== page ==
The next time you hear the high-pitched whine of a drone cut the alpine silence, it may not be because an influencer is hunting down video content.
In Scotland, mountain rescue teams have implemented drones to make their jobs, and the mountains at large, safer. The machines can already help search for missing or injured people in remote, hard-to-access locations. Drone experts see their mountain utility expanding, thanks to the wide range of tools and technology they can carry.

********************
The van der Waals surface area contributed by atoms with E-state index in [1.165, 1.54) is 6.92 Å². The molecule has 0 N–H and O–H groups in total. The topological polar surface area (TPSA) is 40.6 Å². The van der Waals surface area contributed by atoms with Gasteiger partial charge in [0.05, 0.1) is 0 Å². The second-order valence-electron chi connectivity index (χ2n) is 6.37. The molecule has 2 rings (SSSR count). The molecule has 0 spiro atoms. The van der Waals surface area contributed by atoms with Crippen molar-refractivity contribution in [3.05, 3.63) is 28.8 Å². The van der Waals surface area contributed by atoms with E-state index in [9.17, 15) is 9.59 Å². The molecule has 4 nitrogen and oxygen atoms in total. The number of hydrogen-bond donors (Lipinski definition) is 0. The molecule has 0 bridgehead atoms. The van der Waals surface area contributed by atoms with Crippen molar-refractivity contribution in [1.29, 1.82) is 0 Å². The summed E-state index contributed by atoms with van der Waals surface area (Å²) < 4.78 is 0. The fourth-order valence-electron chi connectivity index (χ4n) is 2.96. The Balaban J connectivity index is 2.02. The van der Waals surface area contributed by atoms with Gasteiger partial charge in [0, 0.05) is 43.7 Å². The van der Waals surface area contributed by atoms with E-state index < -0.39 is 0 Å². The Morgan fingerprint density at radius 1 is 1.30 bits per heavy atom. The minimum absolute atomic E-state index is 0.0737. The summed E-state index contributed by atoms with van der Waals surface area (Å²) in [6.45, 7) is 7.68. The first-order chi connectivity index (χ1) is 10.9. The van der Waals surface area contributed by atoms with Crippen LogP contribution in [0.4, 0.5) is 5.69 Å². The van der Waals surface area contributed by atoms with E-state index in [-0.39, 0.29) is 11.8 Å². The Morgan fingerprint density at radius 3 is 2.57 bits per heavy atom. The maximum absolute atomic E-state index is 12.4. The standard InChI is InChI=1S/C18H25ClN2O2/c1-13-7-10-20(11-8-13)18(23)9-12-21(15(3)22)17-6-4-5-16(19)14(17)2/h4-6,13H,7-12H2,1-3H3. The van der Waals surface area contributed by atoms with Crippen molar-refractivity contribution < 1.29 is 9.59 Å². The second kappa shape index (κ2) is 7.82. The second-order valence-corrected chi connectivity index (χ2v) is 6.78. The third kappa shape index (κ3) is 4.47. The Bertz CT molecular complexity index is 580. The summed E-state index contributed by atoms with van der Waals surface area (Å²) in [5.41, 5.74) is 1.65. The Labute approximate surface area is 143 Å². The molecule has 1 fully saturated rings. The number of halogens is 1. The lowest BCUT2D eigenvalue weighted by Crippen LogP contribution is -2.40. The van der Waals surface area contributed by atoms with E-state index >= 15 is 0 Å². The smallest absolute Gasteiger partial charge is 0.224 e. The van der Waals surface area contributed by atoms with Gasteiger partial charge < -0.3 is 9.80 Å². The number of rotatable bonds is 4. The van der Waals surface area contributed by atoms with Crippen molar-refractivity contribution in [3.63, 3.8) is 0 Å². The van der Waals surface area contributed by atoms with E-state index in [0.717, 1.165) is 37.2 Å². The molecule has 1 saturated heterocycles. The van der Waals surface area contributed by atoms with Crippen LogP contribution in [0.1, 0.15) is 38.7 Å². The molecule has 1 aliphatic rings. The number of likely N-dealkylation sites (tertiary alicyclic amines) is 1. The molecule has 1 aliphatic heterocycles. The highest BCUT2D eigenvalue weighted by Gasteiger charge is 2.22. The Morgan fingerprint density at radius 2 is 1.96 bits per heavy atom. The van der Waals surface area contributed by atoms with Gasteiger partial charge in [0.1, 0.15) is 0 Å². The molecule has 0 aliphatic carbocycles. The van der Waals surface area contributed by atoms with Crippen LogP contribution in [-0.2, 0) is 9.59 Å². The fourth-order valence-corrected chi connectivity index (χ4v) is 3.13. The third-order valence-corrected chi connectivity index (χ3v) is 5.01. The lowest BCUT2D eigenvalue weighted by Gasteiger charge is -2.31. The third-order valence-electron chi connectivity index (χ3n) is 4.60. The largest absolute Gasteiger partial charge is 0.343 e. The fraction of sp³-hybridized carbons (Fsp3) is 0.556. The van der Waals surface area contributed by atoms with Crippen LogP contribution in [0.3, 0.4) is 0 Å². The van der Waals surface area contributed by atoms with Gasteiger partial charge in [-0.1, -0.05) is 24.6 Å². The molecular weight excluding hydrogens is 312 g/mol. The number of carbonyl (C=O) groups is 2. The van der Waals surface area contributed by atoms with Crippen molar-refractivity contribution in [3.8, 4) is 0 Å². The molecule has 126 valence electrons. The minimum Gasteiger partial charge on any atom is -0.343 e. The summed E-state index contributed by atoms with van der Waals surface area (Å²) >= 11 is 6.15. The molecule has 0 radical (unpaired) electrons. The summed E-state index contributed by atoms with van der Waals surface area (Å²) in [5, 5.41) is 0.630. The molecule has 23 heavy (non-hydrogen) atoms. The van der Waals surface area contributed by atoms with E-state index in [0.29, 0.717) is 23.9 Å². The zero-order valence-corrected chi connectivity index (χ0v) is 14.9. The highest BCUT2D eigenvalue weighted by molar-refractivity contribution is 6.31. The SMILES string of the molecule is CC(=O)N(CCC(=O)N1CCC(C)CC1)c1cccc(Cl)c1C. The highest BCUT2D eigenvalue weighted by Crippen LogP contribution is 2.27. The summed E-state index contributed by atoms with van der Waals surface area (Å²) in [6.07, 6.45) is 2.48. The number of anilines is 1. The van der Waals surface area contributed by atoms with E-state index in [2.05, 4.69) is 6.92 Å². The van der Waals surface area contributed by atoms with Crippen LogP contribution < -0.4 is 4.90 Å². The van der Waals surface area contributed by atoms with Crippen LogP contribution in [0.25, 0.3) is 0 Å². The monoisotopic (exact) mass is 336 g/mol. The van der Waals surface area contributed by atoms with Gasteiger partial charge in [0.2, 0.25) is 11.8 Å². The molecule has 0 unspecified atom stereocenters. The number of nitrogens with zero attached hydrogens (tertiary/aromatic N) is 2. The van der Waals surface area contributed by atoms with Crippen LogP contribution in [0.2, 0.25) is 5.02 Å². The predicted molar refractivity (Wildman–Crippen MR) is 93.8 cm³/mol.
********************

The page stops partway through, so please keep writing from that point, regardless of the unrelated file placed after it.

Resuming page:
ExplorersWeb has called drones “game changers” for mountain rescue. In those applications, they work fairly intuitively. Most elementarily, a drone pilot on the ground can help rescuers suss out the situation from below with the unit’s onboard camera. Operators can also fit drones with various gadgets like lights, speakers, and even radio handsets.
Experts say the technology has helped rescue teams access terrain previously thought too dangerous for ingress. So far, Scotland’s 28 volunteer search-and-rescue teams have all adopted the technology. Rescuers implemented drones on Ben Nevis, the southern uplands, Fife, and the Trossachs over the last year.